Letter from John Carolan in response to John Braddock's article on New Zealand students
12 August 2000
John Braddock's article (31st May) on NZ students' national campaign for Free Education examines in some depth the privatisation of the NZ tertiary system. However, as a member of the Fightback! campaign, I feel he misunderstands the dynamic of our movement, especially in regards to how we deal with reformists and trade union bureaucrats.
Fightback! believes primarily in the strategy of simultaneous, nationwide occupations of University registries, using student power to close the financial centres of all NZ campuses. We have strong groups established in Auckland, Hamilton and Palmerston North, and are building in Christchurch, Otago and the Polytechnics. We do not look to Labor/Alliance MPs or trade union bureaucrats to do anything. By putting demands on them, we publicly expose whose side they are on. We believe that students themselves have the power to occupy and shut down these institutions, and call on staff rank and file members of the AUS to support us with strike action.
I feel that John misunderstands the dynamic of the united front method we are using. Within the campaign there are socialists, but there are also rank and file members of the Greens, the Alliance, the Labour party etc as well as students with no political affiliations. We are united however on our direct action tactics and our 10 demands, and put concrete demands on both campus managements and the new Labour/Alliance government. This puts pressure on the reformist parties and shows their rank and file members the gulf between their aspirations and their leadership's commitment to “business as usual”. To the extent that local Alliance councillors have come in to support our occupations in the Waikato University.
Secondly, to write off the trade union movement in NZ because of their sad and timid leadership is to retreat from looking on campus workers as potential and necessary allies. John may suffer from the NZ disease of miserablism when it comes to trade unions here, perhaps experiencing the defeats of the 90s, but Fightback's demands are directed to the unions rank and file, and not any Labour supporting union bureaucrat. As such, staff in the Waikato went on unofficial strike in support of our occupation, leaving the registry open and empty for us to take. This was achieved by leafleting and postering staff canteens, talking to individual staff members on campaign stalls and signing them up to the campaign.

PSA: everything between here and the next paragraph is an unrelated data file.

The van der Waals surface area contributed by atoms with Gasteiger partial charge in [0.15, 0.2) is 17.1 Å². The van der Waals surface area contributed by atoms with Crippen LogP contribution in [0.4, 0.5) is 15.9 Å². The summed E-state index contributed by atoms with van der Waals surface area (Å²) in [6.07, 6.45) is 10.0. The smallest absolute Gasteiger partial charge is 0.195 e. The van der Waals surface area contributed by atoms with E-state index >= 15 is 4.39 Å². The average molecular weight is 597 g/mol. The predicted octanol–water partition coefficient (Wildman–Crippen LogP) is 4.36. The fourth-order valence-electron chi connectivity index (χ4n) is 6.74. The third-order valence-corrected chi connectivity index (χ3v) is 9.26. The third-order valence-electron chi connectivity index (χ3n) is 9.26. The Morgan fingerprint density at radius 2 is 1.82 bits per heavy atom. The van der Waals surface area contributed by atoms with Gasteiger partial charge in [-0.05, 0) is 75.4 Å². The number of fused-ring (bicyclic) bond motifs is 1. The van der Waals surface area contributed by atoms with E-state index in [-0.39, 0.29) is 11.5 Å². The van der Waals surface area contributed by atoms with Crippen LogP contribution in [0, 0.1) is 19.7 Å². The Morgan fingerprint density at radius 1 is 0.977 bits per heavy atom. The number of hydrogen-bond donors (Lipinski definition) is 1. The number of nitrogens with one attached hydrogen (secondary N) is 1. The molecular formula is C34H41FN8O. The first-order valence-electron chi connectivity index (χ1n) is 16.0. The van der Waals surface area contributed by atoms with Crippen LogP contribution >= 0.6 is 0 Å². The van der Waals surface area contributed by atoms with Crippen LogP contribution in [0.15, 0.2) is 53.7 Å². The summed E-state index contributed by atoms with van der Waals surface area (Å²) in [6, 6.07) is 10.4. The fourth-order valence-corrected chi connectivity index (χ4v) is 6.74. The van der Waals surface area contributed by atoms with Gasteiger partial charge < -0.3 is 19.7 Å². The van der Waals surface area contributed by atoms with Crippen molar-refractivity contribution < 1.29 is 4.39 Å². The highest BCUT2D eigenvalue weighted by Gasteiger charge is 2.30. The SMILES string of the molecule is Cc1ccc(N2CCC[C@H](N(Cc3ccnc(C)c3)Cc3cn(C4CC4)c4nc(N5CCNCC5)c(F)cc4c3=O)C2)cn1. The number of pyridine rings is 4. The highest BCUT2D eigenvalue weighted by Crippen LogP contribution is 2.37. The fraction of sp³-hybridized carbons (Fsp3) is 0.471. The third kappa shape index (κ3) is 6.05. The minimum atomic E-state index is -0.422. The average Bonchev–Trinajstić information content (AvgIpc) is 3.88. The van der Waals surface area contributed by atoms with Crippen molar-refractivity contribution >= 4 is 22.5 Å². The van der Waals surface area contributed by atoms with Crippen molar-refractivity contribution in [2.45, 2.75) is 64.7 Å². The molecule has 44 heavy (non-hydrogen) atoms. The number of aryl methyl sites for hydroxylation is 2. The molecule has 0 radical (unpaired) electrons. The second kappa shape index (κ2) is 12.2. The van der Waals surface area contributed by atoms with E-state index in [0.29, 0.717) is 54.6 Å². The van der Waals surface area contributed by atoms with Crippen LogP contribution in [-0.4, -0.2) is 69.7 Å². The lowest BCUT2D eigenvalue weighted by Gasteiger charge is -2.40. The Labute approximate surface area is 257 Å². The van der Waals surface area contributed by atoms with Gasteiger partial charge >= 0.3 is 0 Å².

Socialists who are not outward looking and doctrinaire in their aspirations have not built any comparable movement in NZ. We have stressed the demand to tax the rich to fund free education, have demanded the removal of cops off campuses, have exposed police brutality, and reinvigorated several campuses that were badly decimated by right wing student union hacks in the 90s. And we are also raising the arguments for a wider, socialist solution to poverty, low wages, racism and sexism that affect so many young people, both on and off campus.
Next time, John, please talk to some of the people fighting for change from below instead of second guessing what tactics are in our heads.
You didn't mention our 10 demands or interview any of our members. I enjoy reading WSWS and find the journalism on site to be non-sectarian, well researched and a huge resource for revolutionaries and activists. However, I feel you have stereotyped the student “leadership” of Fightback as having illusions in reformist politics and trade union bureaucrats without examining our practice, method or literature.
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